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From: TSS (
Subject: N&N in 'mad cow' blood scare
Date: September 23, 2004 at 6:41 am PST

N&N in 'mad cow' blood scare

September 23, 2004 12:14
UP to 50 former patients who had blood transfusions at the Norfolk and Norwich University and James Paget hospitals have been warned they could have been infected with the human form of mad cow disease.

Hospital bosses have written to people who were exposed to blood products before 1999 when new precautions were introduced.

Nationally about 6,000 people are thought to be at risk of contracting variant Creutzfeldt-Jacob Disease (vCJD), after it emerged at least nine blood donors had developed the illness.

The Government is playing down the risks but 143 of the 147 people who have contracted vCJD in Britain have so far died.

Norfolk and Norwich University Hospital today said there was a very small risk to patients, but admitted letters would go out to "selected patients" who had received plasma transfusions at the site as a 'precautionary' measure.

A spokeswoman said: "We are currently writing to those of our patients who may be affected by what is a very small risk.

"In terms of numbers we are talking about no more than 30 patients who may be at a small risk."

James Paget chief executive David Hill said: "There are around 20 patients who may have been at risk following blood transfusions. The risk is very low and we are carrying out these procedures in accordance with national precautions and guidelines."

People that could have been affected include those with haemophilia and other blood disorders and a small group of people with primary immunodefiency.

Exact numbers across the country will not be established until patient records have been fully examined, a process which began on September 9.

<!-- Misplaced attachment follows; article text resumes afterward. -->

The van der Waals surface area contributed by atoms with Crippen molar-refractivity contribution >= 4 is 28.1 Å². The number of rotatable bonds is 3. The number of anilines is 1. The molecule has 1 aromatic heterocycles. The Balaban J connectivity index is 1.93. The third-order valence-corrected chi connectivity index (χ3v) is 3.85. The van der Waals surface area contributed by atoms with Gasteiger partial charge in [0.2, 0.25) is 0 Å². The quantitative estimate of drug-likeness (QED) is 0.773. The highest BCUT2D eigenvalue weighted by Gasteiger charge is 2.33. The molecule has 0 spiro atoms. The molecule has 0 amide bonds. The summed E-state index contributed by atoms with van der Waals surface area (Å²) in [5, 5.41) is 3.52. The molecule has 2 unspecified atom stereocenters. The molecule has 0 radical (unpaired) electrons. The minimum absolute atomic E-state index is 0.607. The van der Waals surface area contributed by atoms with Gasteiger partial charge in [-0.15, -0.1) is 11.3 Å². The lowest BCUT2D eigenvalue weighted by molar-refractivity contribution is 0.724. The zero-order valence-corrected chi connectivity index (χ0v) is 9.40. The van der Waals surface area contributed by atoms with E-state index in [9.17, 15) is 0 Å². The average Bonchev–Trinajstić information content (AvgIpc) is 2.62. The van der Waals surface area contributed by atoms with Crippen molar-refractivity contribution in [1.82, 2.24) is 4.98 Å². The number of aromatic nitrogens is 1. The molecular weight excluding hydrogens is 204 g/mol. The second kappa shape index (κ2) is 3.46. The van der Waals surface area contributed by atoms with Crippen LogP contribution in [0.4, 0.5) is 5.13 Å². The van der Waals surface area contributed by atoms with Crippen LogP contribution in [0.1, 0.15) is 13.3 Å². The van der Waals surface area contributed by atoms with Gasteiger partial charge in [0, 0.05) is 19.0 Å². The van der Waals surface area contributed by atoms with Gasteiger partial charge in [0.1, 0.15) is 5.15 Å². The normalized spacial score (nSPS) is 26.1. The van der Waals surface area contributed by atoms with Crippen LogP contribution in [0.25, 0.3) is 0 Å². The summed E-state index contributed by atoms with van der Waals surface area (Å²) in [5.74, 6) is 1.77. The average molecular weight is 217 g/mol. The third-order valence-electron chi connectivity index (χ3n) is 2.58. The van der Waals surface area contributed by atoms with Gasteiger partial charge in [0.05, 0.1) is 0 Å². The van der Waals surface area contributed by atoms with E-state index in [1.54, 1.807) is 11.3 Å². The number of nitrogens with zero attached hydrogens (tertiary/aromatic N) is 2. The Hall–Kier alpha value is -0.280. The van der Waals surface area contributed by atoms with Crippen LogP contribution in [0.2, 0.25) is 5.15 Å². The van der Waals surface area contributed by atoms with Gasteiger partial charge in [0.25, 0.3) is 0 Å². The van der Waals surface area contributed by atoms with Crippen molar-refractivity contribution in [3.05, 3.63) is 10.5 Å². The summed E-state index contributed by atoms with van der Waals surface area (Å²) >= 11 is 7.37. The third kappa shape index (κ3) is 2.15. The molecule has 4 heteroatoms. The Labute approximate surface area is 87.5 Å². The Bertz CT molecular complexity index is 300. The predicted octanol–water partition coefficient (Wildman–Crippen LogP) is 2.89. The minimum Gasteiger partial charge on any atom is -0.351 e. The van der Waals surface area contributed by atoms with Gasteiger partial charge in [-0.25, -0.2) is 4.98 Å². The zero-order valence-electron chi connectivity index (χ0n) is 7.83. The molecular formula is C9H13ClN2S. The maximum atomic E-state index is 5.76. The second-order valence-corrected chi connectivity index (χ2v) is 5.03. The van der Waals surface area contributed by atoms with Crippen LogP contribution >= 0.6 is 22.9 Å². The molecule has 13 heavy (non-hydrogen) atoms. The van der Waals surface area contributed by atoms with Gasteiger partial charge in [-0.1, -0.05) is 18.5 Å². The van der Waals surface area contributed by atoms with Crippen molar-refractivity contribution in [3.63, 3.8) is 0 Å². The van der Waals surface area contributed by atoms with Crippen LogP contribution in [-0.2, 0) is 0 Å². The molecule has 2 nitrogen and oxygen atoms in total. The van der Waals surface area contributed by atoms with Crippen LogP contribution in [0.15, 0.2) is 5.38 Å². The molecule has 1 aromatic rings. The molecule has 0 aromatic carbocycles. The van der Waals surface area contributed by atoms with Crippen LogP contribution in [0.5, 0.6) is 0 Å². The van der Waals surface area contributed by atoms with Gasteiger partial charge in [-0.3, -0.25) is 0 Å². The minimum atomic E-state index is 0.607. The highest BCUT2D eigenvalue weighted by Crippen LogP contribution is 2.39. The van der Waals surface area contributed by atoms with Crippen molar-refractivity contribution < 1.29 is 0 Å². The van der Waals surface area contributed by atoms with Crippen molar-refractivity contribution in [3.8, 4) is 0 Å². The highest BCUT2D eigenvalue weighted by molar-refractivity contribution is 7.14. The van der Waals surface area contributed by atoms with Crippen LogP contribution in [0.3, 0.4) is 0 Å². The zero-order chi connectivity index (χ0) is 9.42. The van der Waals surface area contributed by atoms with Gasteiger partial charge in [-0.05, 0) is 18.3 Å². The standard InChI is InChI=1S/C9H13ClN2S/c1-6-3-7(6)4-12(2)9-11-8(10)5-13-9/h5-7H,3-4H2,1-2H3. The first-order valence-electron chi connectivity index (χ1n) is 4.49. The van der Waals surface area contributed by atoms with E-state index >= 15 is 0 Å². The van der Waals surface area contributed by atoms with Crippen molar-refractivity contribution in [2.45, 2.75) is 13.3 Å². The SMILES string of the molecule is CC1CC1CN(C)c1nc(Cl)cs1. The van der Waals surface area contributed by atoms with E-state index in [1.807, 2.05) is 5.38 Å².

Anne Walker, co-founder of the Norwich Hepatitis C Support Group, said: "Anyone receiving that letter today must be feeling very frightened and angry — especially if they've already had the devastating experience of contracting a fatal virus such as hepatitis C or HIV through NHS blood.

"It is shocking but haemophiliac patients requesting synthetic products because of concerns about possible vCJD contamination are still sometimes refused by the NHS on cost grounds. I think we need a public inquiry into the whole issue but the Government won't do a public inquiry."

She said she knew of at least three patients who had received blood and blood products from donors subsequently found to have vCJD. She said they were now contacting lawyers to organise post-mortem investigations at Edinburgh's CJD Surveillance Unit, the UK's national centre after they died.

She said they were worried they did have vCJD but would die before it was proved.

She added: "After they die they want scientists to examine samples from their brain, pancreas, tonsils and spleen after they die to establish whether they also have the incurable brain-wasting condition.

"If the patients — all exposed to vCJD in the 1990s — are found to be incubating the disease after death, it would provide the strongest evidence yet of blood-to-blood transfer of the vCJD virus and spark a massive compensation case against the Government and the NHS."

There is currently no test or cure for CJD but the Department of Health is now banning people concerned from donating blood, tissue or other organs and are required to tell doctors and dentists when they have any treatment.

# A helpline has been set up to answer queries about the issue on 0845 8509850

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